5 June 2014

A roundup of the projects and activities from Seattle's National Day of Civic Hacking Event

On May 31 Open Seattle participated in the National Day of Civic Hacking with the local event Hack for Change Seattle.

About 60 participants worked on 10 projects ranging from air quality visualizations to hacking bicycle & pedestrian counters.

Introductory talk about the business of civic technology

Andrew MacRae talking about the business of civic applications Photo by Seth Vincent

We’ve all experienced the rush and excitement of building an app over a weekend, and the lack of resources and motivation to continue the project afterward. How do we sustain momentum? And for projects that are reusable or that could be offered as services, how do we turn our one-off projects into businesses?

Andrew MacRae kicked off the event with a talk on the businness of civic technology, with the goal of helping people answer the question, “Where do you start when trying to make a business out of a civic hacking project?”

Read a text version of his talk and check out the slides on Andrew’s blog post National Day of Civic Hacking; My View From Seattle.

Thanks to all who made Hack for Change Seattle happen!

Thanks to the local and national sponsors that contributed to making the National Day of Civic Hacking awesome! The Seattle event couldn’t have happened without the space at City Hall generously provided by the City of Seattle. Socrata, Code for America, and the Washington Business Alliance all contributed to provide the Mighty-O donuts and lunch from La Bodega.

Local event sponsors:

National sponsors of Hack for Change

The projects

10 projects were actively worked on throughout the day!

Learn more about each of them:

Air Quality API & Display

Richard and Rebecca from the air quality team Photo by Will Scott

We are all affected by air quality and, at times, should limit our exposure to the outdoors to avoid air conditions which may be hazardous to our health; however, air quality information is not readily available to the public or developers. Fortunately, good air quality information is available through the EPA for many locations within the Untied States, Canada, and other locales; however, although this data is available it is not very accessible at the moment. The data can be accessed in bulk format via a CSV file and through rigid RESTful APIs accessible only with authentication. The goal of this project was to collect the air quality information and create a more responsive API around it, along with front-end visualizations.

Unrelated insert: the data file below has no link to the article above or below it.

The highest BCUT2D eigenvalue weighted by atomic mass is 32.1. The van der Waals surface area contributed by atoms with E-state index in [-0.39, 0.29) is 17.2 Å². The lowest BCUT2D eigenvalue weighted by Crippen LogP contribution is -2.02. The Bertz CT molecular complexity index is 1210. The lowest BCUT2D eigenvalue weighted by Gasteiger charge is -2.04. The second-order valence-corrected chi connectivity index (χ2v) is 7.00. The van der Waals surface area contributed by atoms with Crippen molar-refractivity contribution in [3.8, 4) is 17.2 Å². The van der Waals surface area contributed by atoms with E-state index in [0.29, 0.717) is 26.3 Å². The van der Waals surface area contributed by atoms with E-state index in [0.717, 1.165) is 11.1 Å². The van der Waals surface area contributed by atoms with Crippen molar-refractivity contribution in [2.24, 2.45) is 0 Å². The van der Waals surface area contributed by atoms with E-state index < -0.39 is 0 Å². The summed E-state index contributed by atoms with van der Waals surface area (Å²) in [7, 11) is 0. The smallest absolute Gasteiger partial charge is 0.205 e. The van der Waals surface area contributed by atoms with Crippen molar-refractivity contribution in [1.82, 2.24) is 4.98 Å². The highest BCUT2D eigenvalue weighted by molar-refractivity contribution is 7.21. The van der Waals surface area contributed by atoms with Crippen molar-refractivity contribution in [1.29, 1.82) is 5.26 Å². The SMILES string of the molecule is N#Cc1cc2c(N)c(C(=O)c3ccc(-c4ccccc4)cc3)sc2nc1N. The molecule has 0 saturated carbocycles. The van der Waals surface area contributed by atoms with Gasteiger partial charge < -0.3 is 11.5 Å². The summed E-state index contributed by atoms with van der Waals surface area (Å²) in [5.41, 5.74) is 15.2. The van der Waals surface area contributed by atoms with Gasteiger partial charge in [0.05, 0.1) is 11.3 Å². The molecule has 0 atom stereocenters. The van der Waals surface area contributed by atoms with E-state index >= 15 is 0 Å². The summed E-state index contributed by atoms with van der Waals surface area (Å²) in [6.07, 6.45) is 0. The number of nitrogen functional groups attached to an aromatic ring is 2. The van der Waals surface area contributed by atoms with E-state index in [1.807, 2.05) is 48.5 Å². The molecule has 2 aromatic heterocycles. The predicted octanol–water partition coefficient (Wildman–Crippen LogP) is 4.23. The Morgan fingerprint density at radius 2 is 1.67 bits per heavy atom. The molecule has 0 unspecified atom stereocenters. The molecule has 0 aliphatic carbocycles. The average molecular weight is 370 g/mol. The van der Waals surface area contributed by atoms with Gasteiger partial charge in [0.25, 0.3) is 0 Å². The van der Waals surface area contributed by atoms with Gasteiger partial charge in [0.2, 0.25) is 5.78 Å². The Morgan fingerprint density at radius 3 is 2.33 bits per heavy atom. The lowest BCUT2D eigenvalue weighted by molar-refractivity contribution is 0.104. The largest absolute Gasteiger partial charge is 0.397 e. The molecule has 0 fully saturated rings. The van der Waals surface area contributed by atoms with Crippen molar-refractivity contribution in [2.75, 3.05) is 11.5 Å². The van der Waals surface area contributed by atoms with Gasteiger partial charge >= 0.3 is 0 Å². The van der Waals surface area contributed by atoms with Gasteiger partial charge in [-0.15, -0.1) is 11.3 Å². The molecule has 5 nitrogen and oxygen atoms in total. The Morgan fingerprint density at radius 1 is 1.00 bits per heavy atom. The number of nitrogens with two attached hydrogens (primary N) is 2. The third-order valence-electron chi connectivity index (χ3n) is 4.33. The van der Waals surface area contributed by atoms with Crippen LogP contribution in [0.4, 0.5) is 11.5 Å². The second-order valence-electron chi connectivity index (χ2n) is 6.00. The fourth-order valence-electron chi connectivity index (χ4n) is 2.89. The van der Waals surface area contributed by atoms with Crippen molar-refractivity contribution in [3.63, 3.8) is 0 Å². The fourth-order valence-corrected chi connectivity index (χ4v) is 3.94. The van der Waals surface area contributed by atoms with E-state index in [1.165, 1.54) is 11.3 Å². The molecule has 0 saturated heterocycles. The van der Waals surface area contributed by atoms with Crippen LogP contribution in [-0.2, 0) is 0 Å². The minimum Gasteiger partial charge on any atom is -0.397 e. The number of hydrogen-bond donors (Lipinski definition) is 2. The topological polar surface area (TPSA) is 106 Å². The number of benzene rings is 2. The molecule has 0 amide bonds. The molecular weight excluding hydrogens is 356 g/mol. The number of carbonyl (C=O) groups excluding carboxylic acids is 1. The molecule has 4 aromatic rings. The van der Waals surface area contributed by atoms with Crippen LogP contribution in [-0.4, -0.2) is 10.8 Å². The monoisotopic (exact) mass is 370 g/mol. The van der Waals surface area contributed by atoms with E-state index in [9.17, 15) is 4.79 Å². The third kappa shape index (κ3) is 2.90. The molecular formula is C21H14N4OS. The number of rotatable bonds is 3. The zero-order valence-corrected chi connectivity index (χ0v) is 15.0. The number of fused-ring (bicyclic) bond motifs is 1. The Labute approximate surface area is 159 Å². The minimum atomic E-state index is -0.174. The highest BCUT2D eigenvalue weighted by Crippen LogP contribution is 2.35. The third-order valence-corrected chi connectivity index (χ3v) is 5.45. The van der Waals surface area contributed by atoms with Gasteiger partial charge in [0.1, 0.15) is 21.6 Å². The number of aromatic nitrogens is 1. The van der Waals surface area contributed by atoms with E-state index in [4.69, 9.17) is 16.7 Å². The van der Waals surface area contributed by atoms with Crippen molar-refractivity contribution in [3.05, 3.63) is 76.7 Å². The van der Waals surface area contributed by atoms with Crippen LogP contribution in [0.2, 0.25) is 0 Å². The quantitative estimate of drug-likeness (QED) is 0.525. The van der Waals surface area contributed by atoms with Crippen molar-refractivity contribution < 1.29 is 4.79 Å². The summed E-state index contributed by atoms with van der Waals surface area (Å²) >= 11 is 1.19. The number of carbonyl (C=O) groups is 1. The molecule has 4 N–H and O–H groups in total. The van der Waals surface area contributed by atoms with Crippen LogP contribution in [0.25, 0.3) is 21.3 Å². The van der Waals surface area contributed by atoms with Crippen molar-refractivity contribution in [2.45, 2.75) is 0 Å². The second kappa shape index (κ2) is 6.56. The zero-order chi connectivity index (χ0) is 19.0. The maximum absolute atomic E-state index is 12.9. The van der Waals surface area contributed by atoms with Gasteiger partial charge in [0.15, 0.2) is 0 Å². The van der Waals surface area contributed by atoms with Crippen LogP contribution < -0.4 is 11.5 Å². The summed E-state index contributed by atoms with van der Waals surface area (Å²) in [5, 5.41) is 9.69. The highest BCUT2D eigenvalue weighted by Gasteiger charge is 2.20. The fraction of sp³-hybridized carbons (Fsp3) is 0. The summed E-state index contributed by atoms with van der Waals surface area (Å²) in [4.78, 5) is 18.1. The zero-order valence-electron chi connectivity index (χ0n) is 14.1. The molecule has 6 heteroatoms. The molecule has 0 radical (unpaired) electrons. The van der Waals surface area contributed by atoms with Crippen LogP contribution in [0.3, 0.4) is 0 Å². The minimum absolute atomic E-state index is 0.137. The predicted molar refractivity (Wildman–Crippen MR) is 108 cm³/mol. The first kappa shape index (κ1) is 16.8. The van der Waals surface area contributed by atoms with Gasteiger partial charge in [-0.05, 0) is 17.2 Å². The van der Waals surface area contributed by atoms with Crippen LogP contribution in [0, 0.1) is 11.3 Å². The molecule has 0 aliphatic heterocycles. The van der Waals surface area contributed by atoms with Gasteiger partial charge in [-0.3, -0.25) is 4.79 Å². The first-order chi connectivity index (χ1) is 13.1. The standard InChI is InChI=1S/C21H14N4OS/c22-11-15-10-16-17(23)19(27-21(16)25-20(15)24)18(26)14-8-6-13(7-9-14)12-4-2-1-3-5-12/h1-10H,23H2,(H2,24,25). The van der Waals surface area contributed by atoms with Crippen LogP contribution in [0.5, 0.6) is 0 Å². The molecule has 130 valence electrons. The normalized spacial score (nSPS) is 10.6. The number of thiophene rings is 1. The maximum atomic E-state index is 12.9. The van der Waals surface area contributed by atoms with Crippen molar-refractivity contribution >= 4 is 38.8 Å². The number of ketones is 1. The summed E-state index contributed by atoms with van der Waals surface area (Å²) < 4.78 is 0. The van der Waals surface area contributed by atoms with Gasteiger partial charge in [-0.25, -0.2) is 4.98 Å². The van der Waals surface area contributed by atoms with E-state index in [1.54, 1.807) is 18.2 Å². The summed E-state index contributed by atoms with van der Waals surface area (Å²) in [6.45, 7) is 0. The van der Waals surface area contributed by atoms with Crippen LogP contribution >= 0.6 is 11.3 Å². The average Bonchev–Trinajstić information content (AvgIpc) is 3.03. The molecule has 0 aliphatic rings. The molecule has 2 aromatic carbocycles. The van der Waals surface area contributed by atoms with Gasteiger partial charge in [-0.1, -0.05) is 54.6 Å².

Richard Barnes and Rebecca Fink worked on this project, successfully completing a frontend visualization and making good progress on a backend API.

Hacking bicycle and pedestrian counters

Bob from the counters team Photo by Seth Vincent

The table of the counters hardware team Photo by Seth Vincent

If you’re trying to make decisions about urban development, you need to know who’s already using the space. For Seattle Neighborhood Greenways, that means knowing what pedestrian and bicycle traffic is like in an area, so they can determine the usefulness of creating a greenway on a street.

Working on the counter Photo by Seth Vincent

Led by Bob Edmiston, the largest project at the event was developed by three teams: a hardware team that worked on the actual sensor that counts people as the pass, a web team that created a simple visualization of the count data in real time, and a camera team that built a tool that captures pictures of passersby as they trigger the sensor, to help validate the count.

You can check out the code for the project on GitHub: github.com/SeattleGreenways

Visualizations of homelessness data

livingwa team Photo by Seth Vincent

Working to create a “data portal” for homelessness data, visualizations and analysis, this project got started at Hack to End Homelessness. The team was looking for correlations in data but found they didn’t have the data they needed.

Over the day they experimented with tools, data visualizations, and ironing out the data models.

View the project website: livingwa.github.io The code on GitHub: github.com/livingwa/livingwa.github.io

OneBusHome - Passive Deployment of OneBusAway

OneBusHome Photo by Seth Vincent

OneBusAway is great. You might have noticed that there are a couple of bus stops that have screens showing bus arrivals. These are cheap, and there should be more of them!

Led by Will Scott, the OneBusHome team worked on a disk image that can be loaded on a raspberry pi or similar embedded device to leave in the windows of businesses in front of high traffic bus stops. Goals for today are scripts to have a stable UI that loads on boot, and working on how to do auto-update & network configuration. They went from having an idea to having some code written (local scripts), and are interested in getting more volunteers: coders, designers, hardware people.